As ABSC entered the new millenium, it became a clearinghouse for top talent, as swimming’s superstars came to Athens to train with Coach Humphries.

Olympian Maritza Correia and teammates.


ABSC Olympians of that generation included Silver Medalist Kristy Kowal, and US Olympic Gold Medalists Sheila Taormina and Courtney Shealy.  In subsequent years ABSC was the home club of Olympic Silver Medalist Maritza Correia and fellow USA National Team Member, Mary Descenza.

After the 2004 Olympics, ABSC continued to draw top swimmers into its ranks. Three ABSC swimmers, Gil Stovall, Kara Lynn Joyce, and Allison Schmitt participated in the 2008 Olympics.  At the 2012 Games in London, Schmitt went on to become one of swimming’s biggest stars, winning five medals, three of them gold.  She was joined in one of her gold-medal performances by ABSC teammate, Shannon Vreeland, who helped power the American women to a new Olympic Record in the 4×200 Meter Freestyle Relay.

But Olympic competition is not the only place ABSC swimmers have had a chance to shine–the Paralympics have been a venue for Bulldog success too.  In 2008 and 2012 ABSC’s Lindsay Grogan placed among the top three at US Paralympic trials, and her finishes there earned her a spot at the US Paralympic training facility in Colorado Springs, where she and other top athletes work to prepare for Rio in 2016.

The 2000s and Beyond


Kevin Taylor was instrumental in building the Developmental program in the 2000s.

Switching attention back to the Age Group arena, in 2007 ABSC added another full time coach in Kevin Taylor.  A product of the Swim Atlanta system, Taylor brought a wealth of experience with him, and was given charge of ABSC’s Developmental Groups.  As the 2000s moved into the teens, Coach Taylor’s swimmers continued to strengthen the program from the bottom up, with ABSC claiming its first Age Group State title in 2013.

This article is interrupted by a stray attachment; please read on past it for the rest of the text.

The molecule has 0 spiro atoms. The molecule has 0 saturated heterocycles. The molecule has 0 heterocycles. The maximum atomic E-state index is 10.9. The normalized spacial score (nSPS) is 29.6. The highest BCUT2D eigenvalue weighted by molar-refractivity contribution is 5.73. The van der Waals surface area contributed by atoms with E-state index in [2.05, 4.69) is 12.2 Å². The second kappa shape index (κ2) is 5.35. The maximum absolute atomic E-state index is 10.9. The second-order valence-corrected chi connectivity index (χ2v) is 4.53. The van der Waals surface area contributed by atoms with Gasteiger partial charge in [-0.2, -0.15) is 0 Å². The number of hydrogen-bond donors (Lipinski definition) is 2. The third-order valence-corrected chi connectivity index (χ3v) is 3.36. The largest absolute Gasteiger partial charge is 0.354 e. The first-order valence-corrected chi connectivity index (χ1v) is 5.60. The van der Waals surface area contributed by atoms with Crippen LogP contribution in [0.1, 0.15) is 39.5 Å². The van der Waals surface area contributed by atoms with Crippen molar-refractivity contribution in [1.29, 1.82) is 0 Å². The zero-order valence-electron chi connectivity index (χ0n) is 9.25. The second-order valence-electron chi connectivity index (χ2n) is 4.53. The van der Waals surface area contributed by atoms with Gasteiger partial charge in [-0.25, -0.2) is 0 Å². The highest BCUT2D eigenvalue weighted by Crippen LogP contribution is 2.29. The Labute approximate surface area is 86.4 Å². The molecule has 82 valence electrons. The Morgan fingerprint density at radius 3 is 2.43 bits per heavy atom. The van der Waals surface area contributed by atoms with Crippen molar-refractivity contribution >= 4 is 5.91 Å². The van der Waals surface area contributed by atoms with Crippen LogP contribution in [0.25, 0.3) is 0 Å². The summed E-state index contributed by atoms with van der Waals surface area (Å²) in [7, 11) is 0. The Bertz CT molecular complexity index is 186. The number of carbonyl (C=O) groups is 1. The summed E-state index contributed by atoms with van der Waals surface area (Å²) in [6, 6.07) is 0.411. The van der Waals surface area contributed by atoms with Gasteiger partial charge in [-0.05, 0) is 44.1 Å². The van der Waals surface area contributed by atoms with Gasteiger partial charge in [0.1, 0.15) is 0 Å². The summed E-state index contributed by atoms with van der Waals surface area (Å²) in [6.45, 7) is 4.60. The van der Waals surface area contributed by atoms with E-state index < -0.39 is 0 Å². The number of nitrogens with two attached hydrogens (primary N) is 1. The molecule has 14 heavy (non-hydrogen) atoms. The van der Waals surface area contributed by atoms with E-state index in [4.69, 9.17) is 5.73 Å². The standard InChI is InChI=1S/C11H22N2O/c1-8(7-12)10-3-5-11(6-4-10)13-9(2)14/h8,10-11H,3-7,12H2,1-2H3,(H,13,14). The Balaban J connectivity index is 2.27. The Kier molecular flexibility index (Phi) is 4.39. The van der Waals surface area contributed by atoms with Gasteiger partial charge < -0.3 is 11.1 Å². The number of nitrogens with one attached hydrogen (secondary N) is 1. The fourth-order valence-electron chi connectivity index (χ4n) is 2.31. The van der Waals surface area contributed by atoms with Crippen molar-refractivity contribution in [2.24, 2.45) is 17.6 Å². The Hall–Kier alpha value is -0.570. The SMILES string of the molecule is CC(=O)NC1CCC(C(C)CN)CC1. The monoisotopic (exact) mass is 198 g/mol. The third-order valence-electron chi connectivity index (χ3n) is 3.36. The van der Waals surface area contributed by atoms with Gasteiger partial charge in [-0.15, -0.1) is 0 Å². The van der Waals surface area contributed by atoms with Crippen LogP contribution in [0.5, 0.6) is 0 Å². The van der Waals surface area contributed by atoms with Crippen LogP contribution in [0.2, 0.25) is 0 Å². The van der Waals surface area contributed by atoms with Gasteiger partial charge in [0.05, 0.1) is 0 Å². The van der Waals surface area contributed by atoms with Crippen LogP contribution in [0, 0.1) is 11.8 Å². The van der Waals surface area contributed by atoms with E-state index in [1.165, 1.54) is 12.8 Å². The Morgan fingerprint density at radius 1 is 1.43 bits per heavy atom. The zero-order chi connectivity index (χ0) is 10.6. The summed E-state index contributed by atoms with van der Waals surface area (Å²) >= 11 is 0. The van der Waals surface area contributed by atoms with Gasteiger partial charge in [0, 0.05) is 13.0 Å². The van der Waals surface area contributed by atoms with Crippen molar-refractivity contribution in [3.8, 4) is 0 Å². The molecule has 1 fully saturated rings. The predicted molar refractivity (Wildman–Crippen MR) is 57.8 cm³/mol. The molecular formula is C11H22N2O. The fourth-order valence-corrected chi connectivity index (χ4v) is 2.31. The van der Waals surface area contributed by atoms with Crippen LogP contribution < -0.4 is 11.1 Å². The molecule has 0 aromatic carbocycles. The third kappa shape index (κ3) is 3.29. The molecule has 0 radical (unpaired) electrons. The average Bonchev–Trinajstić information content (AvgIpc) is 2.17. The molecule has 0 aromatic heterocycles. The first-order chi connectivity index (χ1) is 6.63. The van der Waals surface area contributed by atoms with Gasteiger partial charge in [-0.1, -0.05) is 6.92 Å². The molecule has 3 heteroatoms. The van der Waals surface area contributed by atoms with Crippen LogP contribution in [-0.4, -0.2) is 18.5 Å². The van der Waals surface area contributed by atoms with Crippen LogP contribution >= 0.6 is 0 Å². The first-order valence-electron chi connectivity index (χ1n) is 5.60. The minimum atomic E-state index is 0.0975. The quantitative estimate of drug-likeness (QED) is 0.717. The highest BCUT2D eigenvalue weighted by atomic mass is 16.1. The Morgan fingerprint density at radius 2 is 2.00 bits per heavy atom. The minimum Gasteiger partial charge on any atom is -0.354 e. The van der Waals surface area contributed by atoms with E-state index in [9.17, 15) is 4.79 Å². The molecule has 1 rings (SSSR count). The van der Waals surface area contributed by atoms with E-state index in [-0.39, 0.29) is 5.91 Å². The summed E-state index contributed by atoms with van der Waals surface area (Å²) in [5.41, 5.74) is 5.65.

On the Senior level, ABSC continued to feed talent into the college ranks, as swimmers like Stephanie Juncker went on to a four year career at Louisville.  At about the same time, Caroline Bevillard, Pirie Humphries, Amber Juncker formed the core of the strong Georgia Southern women’s teams of the late 2000s.  More recently, Joyce Lu and Chris Powell have gone on to the next level, continuing their swimming careers at the University of Chicago and UGA respectively, while in 2015 ABSC swimmers had one of its most successful year to date, putting 5 of its 9 graduating seniors (Anna Rose Moore–Georgia Southern, Jacob Musgrove–South Georgia, Eliza Petersen–Carson Newman, Kara Powell–Towson, and Annie Williamson–Georgia) in college swimming programs.

As United States Swimming enters the 21st century, the Athens Bulldog Swim Club can look toward an increasingly bright future.  With its home base at the University of Georgia’s state of the art Gabrielsen Natatorium, ABSC has access to one of the premier training facilities in the world. Add to that a staff of experienced coaches, and a team philosophy that emphasizes stroke technique, a good work ethic, and having fun, and you have the elements of swimming success…Bulldawg Style!